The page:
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The LDS Daily WOOL© Archive - Brigham Young Quotes

"If your neighbour suffers his cattle or his children to trespass upon your property, never retaliate or speak an angry reply, for this will engender a spirit of anger in him. Consider well before you suffer your minds to be irritated in the least. Suffer them not to be agitated until your blood is boiling with rage before you are aware; but stop and reflect, coolly consider, and quietly reason with the person or persons who have trespassed upon you, and show them the nature of their transgression against you. If they continue in the same course of conduct, reason the stronger with them, without quarrelling. Thus bring your passions down into subjection to your will, and cultivate an even unruffled temper, until you can perfectly control yourselves at all times, in all places, and under all circumstances. Then our affections and feelings would become congenial to those of the Angels of God, and we should continue to increase in that Holy Spirit which would prepare us for the society of holy beings. This is our school, and a profitable one it is to the Elders of Israel." — Brigham Young, "Journal of Discourses," Vol.6, p.316

"Some say, 'I feel as though I must boil over, and I must talk to relieve myself.' All hell is boiling over; but does that make it any better? No. If you let your tongue run, and it scatters the poison that is in you, it sets the whole being on fire. The Apostle James says, 'And the tongue is a fire, a world of iniquity; so is the tongue among our members that it defileth the whole body, and setteth on fire the course of nature, and it is set on fire of hell.' And again, 'But the tongue can no man tame: it is an unruly evil, full of deadly poison.' Are you aware of this, sisters and brethren? If you keep silent, you can master your feelings, can subdue your passions, and ultimately become masters of them and banish them from you. If you give way to your unbridled tongues, you increase anger within you, and the first you know your blood is boiling with wrath. That is what the Apostle meant when he wrote, 'It setteth on fire the whole course of nature, and it is set on fire of hell.' It is hell that sets it going. If you find that you cannot keep your tongue still, get some India-rubber and chew it with all your might." — Brigham Young, "Journal of Discourses," Vol.6, p.74 - 75

"The Lord is here with us, not in person, but his angels are around us, and he takes cognizance of every act of the children of men, as individuals and as nations.  He is here ready by his agents, the angels, and by the power of his Holy Spirit and Priesthood, which he has restored in these last days, to bring most perfect and absolute deliverance unto all who put their trust in him, when they are ready to receive it." — Brigham Young, "Journal of Discourses," 11:14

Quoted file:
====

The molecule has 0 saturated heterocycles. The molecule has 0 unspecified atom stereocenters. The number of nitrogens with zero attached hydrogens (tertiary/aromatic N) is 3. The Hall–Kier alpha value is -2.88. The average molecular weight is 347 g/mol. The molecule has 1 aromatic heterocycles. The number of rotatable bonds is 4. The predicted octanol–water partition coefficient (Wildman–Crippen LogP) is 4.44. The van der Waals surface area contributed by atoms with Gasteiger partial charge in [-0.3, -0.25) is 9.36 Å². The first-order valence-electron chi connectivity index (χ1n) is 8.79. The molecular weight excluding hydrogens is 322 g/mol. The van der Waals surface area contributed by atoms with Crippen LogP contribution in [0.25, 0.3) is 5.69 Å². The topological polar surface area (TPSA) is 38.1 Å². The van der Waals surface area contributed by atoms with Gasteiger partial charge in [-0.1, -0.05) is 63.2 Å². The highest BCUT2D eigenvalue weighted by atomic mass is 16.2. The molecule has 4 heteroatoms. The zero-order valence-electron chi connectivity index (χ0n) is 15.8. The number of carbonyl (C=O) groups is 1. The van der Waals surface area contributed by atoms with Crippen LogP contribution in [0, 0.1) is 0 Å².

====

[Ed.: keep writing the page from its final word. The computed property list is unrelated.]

"This Gospel will save the whole human family; the blood of Jesus will atone for our sins, if we accept the terms he has laid down; but we must accept those terms or else it will avail nothing in our behalf." — "Discourses of Brigham Young," p. 7

"There is but one witness--one testimony, pertaining to the evidence of the Gospel of the Son of God, and that is the Spirit that he diffused among his disciples. Do his will, and we shall know whether he speaks by the authority of the Father or of himself. Do as he commands us to do, and we shall know of the doctrine, whether it is of God or not. It is only by the revelations of the Spirit that we can know the things of God." — "Journal of Discourses," Vol.9, p. 2, April 6, 1861

"You will see plenty of the world--it will be before you all the time--but if you live so as to possess the Holy Ghost you will be able to understand more in relation to it in one day than you could in a dozen days without it, and you will at once see the difference between the wisdom of men and the wisdom of God, and you can weigh things in the balance and estimate them at their true worth." — "Journal of Discourses," Vol.12, p. 34, April 14th, 1867

"Let us take a course to be saved today, and, when evening comes, review the acts of the day, repent of our sins, if we have any to repent of, and say our prayers; then we can lie down and sleep in peace until the morning, arise with gratitude to God, commence the labors of another day, and strive to live the whole day to God and nobody else." — "Discourses of Brigham Young," p.16

"When we speak, let us speak good words; when we think, think good thoughts; and when we act, perform good acts; until it shall become the delight of every man and woman to do good instead of evil, and to teach righteousness by example, and precept rather than unrighteousness." — "Journal of Discourses," Vol.10, p. 360, November 6, 1864